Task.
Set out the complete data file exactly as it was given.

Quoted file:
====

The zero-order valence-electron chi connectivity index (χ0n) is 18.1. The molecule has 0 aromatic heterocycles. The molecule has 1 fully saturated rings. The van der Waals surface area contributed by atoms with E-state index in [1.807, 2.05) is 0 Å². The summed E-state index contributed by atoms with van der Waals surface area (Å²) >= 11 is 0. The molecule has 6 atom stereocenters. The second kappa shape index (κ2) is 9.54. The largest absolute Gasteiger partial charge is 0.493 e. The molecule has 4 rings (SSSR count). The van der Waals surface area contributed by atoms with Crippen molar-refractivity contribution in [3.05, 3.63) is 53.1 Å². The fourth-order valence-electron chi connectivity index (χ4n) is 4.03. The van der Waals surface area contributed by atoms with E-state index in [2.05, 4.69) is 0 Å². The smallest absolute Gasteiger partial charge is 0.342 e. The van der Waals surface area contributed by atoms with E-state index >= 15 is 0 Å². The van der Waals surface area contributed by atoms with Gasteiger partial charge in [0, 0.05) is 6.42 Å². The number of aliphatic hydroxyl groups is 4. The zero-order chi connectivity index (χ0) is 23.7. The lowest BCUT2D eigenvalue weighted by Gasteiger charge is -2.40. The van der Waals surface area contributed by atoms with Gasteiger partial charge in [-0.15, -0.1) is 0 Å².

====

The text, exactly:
The zero-order valence-electron chi connectivity index (χ0n) is 18.1. The molecule has 0 aromatic heterocycles. The molecule has 1 fully saturated rings. The van der Waals surface area contributed by atoms with E-state index in [1.807, 2.05) is 0 Å². The summed E-state index contributed by atoms with van der Waals surface area (Å²) >= 11 is 0. The molecule has 6 atom stereocenters. The second kappa shape index (κ2) is 9.54. The largest absolute Gasteiger partial charge is 0.493 e. The molecule has 4 rings (SSSR count). The van der Waals surface area contributed by atoms with Crippen molar-refractivity contribution in [3.05, 3.63) is 53.1 Å². The fourth-order valence-electron chi connectivity index (χ4n) is 4.03. The van der Waals surface area contributed by atoms with E-state index in [2.05, 4.69) is 0 Å². The smallest absolute Gasteiger partial charge is 0.342 e. The van der Waals surface area contributed by atoms with E-state index >= 15 is 0 Å². The van der Waals surface area contributed by atoms with Gasteiger partial charge in [0, 0.05) is 6.42 Å². The number of aliphatic hydroxyl groups is 4. The zero-order chi connectivity index (χ0) is 23.7. The lowest BCUT2D eigenvalue weighted by Gasteiger charge is -2.40. The van der Waals surface area contributed by atoms with Gasteiger partial charge in [-0.15, -0.1) is 0 Å².